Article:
This post is to help explain a new project which could be extremely useful for the community. If you’ve ever been stuck in a traffic jam, or broken down, or wanted to know the health of your car, and wanted to do something about it, then this open source project will resonate with you.
As you probably know, most vehicles nowadays have an On-Board Diagnostic (OBD) connector which is wired up to the car’s internal computer. It is used in many garages where the mechanic can probe the car through the OBD connector and read out parameters onto a display.
In an Internet of Things (IoT) world where the car can be easily connected to the Internet (perhaps via Bluetooth to a smartphone), it could automatically search an online knowledge base and not only report a fault code but also let you know the most likely cause either based on the car’s personal history or on the environment (an expert system could conclude “it is minus 15 degrees Celsius outside, and there is a water leak, and it is likely to be a cracked hose due to the cold temperature – and there was a manufacturer recall notice concerning this hose”). All this could occur before you visit a mechanic. It could proactively detect issues from engine coolant temperature or oxygen sensor readings. It could work with nearly all cars in use today.
As another example, if people were prepared to send anonymous data concerning their vehicle speed, then traffic reports could become more accurate not only for immediate use but also for longer term road planning decisions. Fairer vehicle taxation based on vehicle usage could be another possibility.
All these things involving vehicles, sensors and communications (telematics) would have been expensive and impractical to implement in the past on a mass market scale.
Today, the explosion of low-cost 3G/4G mobile connectivity, smartphones and cloud computing provide a unique opportunity for people. Designers can work on sensor technology within the car, and get deep measurements from the OBD connector. Other developers can work on exposing this rich information through smartphone apps as an example. Some companies are working on IoT middleware, running on a cloud based platform, to allow yet others to create end applications that can make use of the data. It will become possible to subscribe to the data (with permission and a fee or benefit for the car owner) and build applications that can make use of the sensor data.
The diagram here shows how vehicle data could be transferred wirelessly to a mobile phone which then connects to a cloud software service.
One major issue today is that people who have ideas for such vehicle applications will have to test their prototypes by physically connecting to the OBD port of various vehicles to get the data and be able to test their software and hardware.
This is a risky thing to do – early prototype hardware could be unsafe and furthermore no-one wants to drive their car while keeping an eye on their untested microcontroller board project that they’ve plugged into the car. In addition one car may behave very differently compared to another car. It slows development tremendously.
One way to work toward a solution is to create a system which can simulate a car. To all intents and purposes, under certain conditions, it should behave exactly like a real vehicle would, only in the comfort of a lab rather than a garage.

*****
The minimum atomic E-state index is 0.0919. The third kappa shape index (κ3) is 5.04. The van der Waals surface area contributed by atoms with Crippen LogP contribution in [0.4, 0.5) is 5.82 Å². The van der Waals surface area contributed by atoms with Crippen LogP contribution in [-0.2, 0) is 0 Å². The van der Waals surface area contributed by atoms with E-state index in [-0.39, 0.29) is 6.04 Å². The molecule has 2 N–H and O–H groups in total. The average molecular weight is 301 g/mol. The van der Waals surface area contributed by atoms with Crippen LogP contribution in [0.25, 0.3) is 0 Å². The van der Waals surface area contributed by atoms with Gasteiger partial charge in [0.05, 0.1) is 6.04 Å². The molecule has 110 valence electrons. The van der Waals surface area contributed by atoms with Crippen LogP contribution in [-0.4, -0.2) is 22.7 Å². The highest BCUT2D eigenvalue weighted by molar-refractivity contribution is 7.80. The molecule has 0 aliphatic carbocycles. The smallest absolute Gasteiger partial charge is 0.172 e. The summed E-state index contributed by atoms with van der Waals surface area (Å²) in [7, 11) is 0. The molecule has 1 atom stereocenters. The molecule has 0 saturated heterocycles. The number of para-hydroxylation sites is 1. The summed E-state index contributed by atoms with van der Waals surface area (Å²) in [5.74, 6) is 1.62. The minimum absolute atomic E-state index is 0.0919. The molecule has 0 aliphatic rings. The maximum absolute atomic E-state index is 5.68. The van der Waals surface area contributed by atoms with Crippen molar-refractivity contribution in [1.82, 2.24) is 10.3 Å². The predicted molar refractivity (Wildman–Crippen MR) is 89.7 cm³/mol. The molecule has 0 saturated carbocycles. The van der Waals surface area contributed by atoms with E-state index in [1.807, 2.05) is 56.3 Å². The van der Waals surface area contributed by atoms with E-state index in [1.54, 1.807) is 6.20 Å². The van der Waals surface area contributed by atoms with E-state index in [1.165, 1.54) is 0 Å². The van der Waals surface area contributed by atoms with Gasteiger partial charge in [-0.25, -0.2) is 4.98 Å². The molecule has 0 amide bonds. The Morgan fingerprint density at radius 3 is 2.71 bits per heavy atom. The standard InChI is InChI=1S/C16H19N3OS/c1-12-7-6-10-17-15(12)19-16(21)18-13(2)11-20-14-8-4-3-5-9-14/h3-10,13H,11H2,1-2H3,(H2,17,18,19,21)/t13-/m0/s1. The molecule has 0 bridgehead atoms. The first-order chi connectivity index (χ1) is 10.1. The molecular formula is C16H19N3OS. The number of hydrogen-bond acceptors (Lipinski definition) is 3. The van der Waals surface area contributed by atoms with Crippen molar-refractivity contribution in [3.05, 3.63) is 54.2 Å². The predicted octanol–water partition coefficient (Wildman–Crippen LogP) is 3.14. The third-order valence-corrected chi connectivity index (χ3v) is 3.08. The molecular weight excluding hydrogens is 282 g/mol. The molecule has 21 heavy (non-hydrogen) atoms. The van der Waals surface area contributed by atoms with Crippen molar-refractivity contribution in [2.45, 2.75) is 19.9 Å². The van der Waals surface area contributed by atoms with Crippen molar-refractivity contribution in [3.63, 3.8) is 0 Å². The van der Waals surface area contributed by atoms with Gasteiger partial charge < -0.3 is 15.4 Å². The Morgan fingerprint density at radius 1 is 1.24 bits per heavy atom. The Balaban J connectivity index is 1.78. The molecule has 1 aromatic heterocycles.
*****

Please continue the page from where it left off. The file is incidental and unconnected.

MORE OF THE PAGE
It could become possible to apply vehicle and journey simulation data-sets, or even make adjustments on a screen to simulate car speed and faults. One minute testing could be done with a Honda simulation, and in the next minute it could become a Hyundai.
The vehicle simulator could be taken to shows and exhibitions, and used to demonstrate new telematics offerings, without needing a real car nearby. People could adjust the simulated accelerator or change gear on a tablet display, and immediately see the impact.
Possibly, there is a lot of money to be made designing systems that could be sold to local governments to hand out to residents who complain of traffic hotspots. If you want to pitch a solution to a government representative, it is hard to do that when the car that is needed for the demonstration is in the parking garage. A compact vehicle simulator connected to a tablet displaying a graphical dashboard would be the better idea.
As another concept, computer games could become extremely realistic, with a simulation down to such a detailed level. Such a simulation may be useful for rallying drivers, using datasets and models derived from real vehicles. There are many possibilities that have not been thought of.
This project proposes an open source vehicle simulation tool to allow the Element 14 community and beyond to build applications rapidly without requiring actual vehicles for much of the testing. Open source will allow people to enhance the design over time so that it can simulate more and more parameters until it can be highly refined to meet many needs.
Today there are some commercial vehicle simulation systems out there, but they tend to be boxes with a small microcontroller and a few control knobs on them for limited parameters such as speed, and temperature.
It would be better to have a compact, modern Linux-based vehicle simulator with capability to be controlled from a mobile phone or tablet screen for highly visual and detailed simulations, and it would be great to see the community here advance this.
dougw this year’s first Member of the Month and the winner of the Smarter Life Challenge, has created some innovative ideas for such a simulation system. He is planning to take on the effort to turn the concept into reality, and he has backing from Element 14, Texas Instruments and Cisco Systems. It will be exciting to see in the coming days and weeks how he designs it, what gets discovered, and how the project develops. “Stay tuned”.